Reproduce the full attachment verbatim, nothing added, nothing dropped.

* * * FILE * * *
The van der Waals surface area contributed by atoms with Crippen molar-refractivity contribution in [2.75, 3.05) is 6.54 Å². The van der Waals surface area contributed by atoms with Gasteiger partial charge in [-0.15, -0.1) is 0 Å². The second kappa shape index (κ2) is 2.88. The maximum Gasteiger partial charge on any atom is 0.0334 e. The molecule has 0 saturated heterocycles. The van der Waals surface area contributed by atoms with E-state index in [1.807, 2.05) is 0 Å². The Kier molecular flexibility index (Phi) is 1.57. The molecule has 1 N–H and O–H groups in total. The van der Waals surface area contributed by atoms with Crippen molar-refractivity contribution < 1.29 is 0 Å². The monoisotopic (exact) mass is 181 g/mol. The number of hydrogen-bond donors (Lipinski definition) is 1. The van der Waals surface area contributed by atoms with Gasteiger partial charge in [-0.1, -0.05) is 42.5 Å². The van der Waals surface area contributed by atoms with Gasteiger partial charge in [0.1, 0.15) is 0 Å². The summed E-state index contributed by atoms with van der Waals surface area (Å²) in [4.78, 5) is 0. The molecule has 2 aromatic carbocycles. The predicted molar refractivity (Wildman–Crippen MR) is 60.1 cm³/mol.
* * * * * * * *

The van der Waals surface area contributed by atoms with Crippen molar-refractivity contribution in [2.75, 3.05) is 6.54 Å². The van der Waals surface area contributed by atoms with Gasteiger partial charge in [-0.15, -0.1) is 0 Å². The second kappa shape index (κ2) is 2.88. The maximum Gasteiger partial charge on any atom is 0.0334 e. The molecule has 0 saturated heterocycles. The van der Waals surface area contributed by atoms with E-state index in [1.807, 2.05) is 0 Å². The Kier molecular flexibility index (Phi) is 1.57. The molecule has 1 N–H and O–H groups in total. The van der Waals surface area contributed by atoms with Crippen molar-refractivity contribution < 1.29 is 0 Å². The monoisotopic (exact) mass is 181 g/mol. The number of hydrogen-bond donors (Lipinski definition) is 1. The van der Waals surface area contributed by atoms with Gasteiger partial charge in [-0.1, -0.05) is 42.5 Å². The van der Waals surface area contributed by atoms with Gasteiger partial charge in [0.1, 0.15) is 0 Å². The summed E-state index contributed by atoms with van der Waals surface area (Å²) in [4.78, 5) is 0. The molecule has 2 aromatic carbocycles. The predicted molar refractivity (Wildman–Crippen MR) is 60.1 cm³/mol.